The other piece of equipment that factors into this are skis. Not every ski will behave in a manner which will facilitate the "infinity move." In fact, I wouldn't be surprised if most skis won't behave well enough to ski this way. The key question, of course, is how does the ski respond to increasing the rate of tipping at the bottom of the arc? Ideally, the tip of the ski should bite and the arc should tighten in proportion to the rate of tipping. A good ski can be made to "snap" around extremely quickly. However, many skis won't respond well to this input. Undesirable behaviors include things like getting stuck on a radius and refusing to tighten further, losing grip and sliding, or my personal favorite, having the tip collapse and the entire ski just washes out. As with boot setup, one has to have a certain amount of experience and skill before being able to discern whether a ski has sufficient quality to produce the desired level of skiing.

I point this out because skiing is an equipment-intensive sport and anyone wishing to master the sport must learn to master their equipment. For anyone trying to achieve this level of skiing, but who doesn't yet have it, it is absolutely critical to continue to question boot setup and ski choice. If one reaches a point where the correct movements do not produce the expected results, circle back to equipment. The problem is chicken vs. egg. We need properly set up equipment to ski at our maximum ability, but we can't set up our equipment properly until we know what it means to ski at our maximum ability. So the solution is to pay attention to what the foot is doing in the boot and ask questions if something doesn't feel right. All set ups for non-expert skiers are by definition potentially sub-optimal. The same applies for skis. Pay attention to how they behave. If a ski doesn't reward good movements with the expected behavior, it is time for a new pair of skis. Incidentally, skis do wear out from skiing and resins break down over time. The best pair of skis in the world will not last forever. Learn when it is time to say goodbye.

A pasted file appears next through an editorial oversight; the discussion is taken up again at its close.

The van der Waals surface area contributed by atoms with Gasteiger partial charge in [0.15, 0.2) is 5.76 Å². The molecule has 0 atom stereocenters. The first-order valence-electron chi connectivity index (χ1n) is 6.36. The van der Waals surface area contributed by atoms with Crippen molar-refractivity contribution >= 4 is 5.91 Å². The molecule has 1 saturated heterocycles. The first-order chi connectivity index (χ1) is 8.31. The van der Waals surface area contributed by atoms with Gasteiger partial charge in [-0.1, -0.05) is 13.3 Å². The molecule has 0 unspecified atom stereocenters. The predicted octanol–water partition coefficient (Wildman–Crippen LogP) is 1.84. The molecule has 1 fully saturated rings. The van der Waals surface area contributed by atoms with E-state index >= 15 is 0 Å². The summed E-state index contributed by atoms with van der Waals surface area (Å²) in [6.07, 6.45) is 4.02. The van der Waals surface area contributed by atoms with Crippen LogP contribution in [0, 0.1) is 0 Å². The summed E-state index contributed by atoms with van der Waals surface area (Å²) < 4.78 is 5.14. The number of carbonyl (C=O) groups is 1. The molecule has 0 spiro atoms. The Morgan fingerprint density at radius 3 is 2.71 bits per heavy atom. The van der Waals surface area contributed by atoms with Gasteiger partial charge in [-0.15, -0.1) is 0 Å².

Anyway, hopefully the above will be helpful to anyone who is out there chasing down the mobius strip. Keep making turns everyone...
Wow. Just wow. What a fantastic post. :thumb::golfclap:
 

Chickenmonkey

David T.
Skier
Joined
Nov 12, 2015
Posts
176
That first post has more substance than all of my posts and DMs combined. Rock on sir!

I will be goofing around at Alpine Meadows on my carvers this morning working on this while it’s firm.
 

Geoff Darst

Booting up
Skier
Joined
Aug 19, 2016
Posts
2
Thanks for the kind words, Noodler, Tony S and Chickenmonkey.

Noodler, I was thinking your user name sounded familiar--then I saw your avatar. I don't have a LL pass this year, but I do have a Basin pass and obviously a Copper pass. Hopefully you've at least got a Basin pass? We should make some turns one of these days when you are up in SuCo.
 

Chickenmonkey

David T.
Skier
Joined
Nov 12, 2015
Posts
176
The groomers at Alpine Meadows yesterday were perfect for a technique day on my ”carving” skis. Nice sugary layer on top of firm so initiation was eased but you needed proper tipping to keep to together. First one of the year for me so overdue for this year. @Geoff Darst, your post is helpful in reflection as is the visualization of the infinity move as a “oooo, I think I did that...” lol.

The relax comment above resonate for me as I struggle with flexibility and have to “Work” to get those edge angles...

Now let’s see how close I can get there with my rockered daily drivers. Hmmm.
 

Bad Bob

old n' slow